The recent arrest and detention of Alan Lundy on the 14th July 2012 in relation to events in Ardoyne has raised serious concerns in the ILDC over the actions and intentions of the PSNI and the PPS. Alan Lundy was formally charged the following day in relation to allegations of disorder occurring on the 12th July 2012 and more concerningly in relation to a charge that dates back to the 12th July 2005.
In respect of the 2012 charge, there appears no other substantive evidence submitted other than the word of a police officer that Mr Lundy, whilst stewarding at the GARC march and wearing an illuminous steward’s bib, threw an item at the PSNI lines at Brompton Park/Crumlin road in the aftermath of the GARC march on the afternoon of the 12th July. This unnamed officer states that they were in possession of a camera for evidence gathering purposes but failed, for whatever reason, to take a picture of Mr Lundy throwing the object. Moreover, there were also a number of ‘evidence gathering’ units from the PSNI in the local vicinity. One PSNI armoured landrover was parked at the top of Brompton Park with its outboard camera focused on Brompton Park at the Crumlin Road junction with a clear view of the area in question. The PSNI have not submitted evidence from this evidential source. Likewise footage from the PSNI helicopter/s which were present throughout the entire day, has not been presented in respect of this charge.
It is also a matter of record that the ILDC observers were on the ground at that precise time and place on that day, and have subsequently reported that they did not see such an occurrance. Rather the ILDC observers have stated unreservedly that the did not see any GARC steward throw any item towards PSNI lines on that day, on the contrary the stewards were seen in a number of instances reprimanding and stopping those throwing objects at both the PSNI and the Woodvale/Twaddell protest, and assisting the participants in the GARC march to safety from objects being thrown from the Twaddell/Woodvale area.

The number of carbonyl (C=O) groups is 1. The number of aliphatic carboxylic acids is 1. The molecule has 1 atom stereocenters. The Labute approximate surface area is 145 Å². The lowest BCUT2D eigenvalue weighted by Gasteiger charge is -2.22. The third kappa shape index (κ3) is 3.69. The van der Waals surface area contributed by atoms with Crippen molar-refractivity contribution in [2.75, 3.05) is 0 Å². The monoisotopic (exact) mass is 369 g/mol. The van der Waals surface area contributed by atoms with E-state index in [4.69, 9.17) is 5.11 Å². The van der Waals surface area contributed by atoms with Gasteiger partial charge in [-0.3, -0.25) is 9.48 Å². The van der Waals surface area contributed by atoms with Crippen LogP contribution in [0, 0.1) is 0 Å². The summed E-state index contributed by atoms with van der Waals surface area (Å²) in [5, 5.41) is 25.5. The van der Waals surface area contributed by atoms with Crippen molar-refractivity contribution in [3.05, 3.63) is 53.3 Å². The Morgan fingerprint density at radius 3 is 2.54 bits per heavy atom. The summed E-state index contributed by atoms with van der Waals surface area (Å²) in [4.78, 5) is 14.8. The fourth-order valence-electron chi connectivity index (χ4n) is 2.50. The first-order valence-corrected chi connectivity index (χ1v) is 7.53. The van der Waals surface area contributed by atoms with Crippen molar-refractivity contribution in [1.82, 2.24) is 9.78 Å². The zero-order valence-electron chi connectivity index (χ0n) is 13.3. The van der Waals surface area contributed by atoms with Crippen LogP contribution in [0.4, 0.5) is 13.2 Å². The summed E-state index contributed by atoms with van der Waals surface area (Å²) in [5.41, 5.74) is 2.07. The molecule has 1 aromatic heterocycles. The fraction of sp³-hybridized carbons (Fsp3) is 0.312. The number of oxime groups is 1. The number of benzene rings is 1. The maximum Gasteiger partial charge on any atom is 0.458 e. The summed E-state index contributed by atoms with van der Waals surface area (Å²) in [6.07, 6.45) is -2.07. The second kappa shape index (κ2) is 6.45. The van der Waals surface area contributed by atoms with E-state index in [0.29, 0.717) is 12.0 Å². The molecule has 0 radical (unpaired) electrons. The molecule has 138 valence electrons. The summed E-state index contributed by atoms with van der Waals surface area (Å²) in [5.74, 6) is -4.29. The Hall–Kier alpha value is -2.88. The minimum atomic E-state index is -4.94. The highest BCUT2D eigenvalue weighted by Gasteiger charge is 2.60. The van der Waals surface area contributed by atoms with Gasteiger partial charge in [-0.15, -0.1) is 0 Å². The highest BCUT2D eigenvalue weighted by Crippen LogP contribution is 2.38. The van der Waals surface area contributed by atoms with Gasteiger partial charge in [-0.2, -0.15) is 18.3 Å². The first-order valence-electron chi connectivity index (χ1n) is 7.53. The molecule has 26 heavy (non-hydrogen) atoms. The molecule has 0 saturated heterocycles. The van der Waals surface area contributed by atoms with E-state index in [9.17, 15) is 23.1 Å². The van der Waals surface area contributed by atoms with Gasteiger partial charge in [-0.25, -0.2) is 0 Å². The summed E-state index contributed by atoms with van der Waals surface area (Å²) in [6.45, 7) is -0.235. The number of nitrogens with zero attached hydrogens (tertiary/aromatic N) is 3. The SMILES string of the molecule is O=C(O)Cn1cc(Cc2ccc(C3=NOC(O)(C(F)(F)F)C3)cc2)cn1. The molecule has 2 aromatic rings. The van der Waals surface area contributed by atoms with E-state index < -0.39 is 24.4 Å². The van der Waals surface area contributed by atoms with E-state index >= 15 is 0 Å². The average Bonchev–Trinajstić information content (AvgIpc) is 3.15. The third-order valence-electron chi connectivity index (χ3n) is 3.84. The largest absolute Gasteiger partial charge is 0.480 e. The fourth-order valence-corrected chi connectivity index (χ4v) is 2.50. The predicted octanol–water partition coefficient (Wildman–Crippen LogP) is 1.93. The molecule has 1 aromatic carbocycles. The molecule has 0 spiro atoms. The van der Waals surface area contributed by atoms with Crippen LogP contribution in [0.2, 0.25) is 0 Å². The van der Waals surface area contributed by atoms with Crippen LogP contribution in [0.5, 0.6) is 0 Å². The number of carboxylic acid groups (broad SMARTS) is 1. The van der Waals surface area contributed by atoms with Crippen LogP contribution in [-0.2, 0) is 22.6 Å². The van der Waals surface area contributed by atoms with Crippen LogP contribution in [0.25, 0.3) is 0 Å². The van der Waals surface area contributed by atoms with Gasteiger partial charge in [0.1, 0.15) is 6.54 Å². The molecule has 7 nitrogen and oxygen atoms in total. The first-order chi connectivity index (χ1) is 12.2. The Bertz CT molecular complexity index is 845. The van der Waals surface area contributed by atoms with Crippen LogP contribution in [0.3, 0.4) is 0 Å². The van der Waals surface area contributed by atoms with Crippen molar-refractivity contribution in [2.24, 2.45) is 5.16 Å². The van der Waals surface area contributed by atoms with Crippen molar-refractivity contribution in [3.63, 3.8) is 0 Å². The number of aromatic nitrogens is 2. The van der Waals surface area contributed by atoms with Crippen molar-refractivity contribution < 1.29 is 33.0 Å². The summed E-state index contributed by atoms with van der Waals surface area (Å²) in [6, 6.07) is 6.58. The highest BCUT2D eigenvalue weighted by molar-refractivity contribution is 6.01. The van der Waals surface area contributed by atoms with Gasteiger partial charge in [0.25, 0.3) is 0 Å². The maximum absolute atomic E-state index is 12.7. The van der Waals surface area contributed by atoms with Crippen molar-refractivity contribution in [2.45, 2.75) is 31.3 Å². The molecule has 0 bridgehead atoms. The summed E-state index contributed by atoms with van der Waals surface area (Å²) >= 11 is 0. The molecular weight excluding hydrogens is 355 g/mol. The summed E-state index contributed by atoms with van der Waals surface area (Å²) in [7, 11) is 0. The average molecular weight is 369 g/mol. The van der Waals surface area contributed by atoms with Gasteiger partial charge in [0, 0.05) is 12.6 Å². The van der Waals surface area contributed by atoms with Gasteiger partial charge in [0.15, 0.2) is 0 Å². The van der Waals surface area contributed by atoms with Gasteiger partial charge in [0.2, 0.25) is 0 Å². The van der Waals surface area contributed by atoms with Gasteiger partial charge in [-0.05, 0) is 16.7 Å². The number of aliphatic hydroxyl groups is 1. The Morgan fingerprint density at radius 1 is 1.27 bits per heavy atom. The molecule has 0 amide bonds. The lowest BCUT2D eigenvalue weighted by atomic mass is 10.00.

Mr Lundy has subsequently been refused both Magistrates Court bail and High Court bail in respect of these charges. Magistrates Court Bail was refused on the grounds that Mr Lundy was likely to reoffend, and would fail to adhere to any bail conditions. Meanwhile the PSNI objected strenuously to High Court bail again stating they believed he would reoffend. However, it was disclosed that the information regarding the 2005 allegations was alleged to have come to light after an audit by the PSNI on the 10th July this year in respect of the events in 2005 which highlighted Mr Lundy’s alleged attack on British army lines at a similar parade.
Nonetheless, the raising of charges which date back some considerable time raise a number of serious questions, in regard to Alan Lundy’s case. Were the matters ‘sat on’ from 2005 by the PSNI and put in storage to be used in the future if necessary? Why were the allegations not put to Mr Lundy in the aftermath of the 2005 incident when others were charged in relation to the same/similar incidents occuring at that parade? Were such charges used to bolster a weak evidential case against Mr Lundy and keep him in custody?
The disclosure of a number of relevant documents by the PSNI in this case is essential in ensuring that Mr Lundy gets a fair trial, such documents ascertaining when the photos alleging the offence were taken, by whom, why they were not acted on at the time, and disclosure of the various paper trails tracing the origin, storage and production of such photographs, thus ensuring an open and transparent process which would determine that an abuse of process has not occurred.
However, the PSNI has shown to be suspect in its evidential substance and somewhat disingenuous in the dissemination of the information that forms the basis of the case, and must be tested to the fullest extent. Pressure must be laid on the authorities to produce this material in a reasonable timeframe.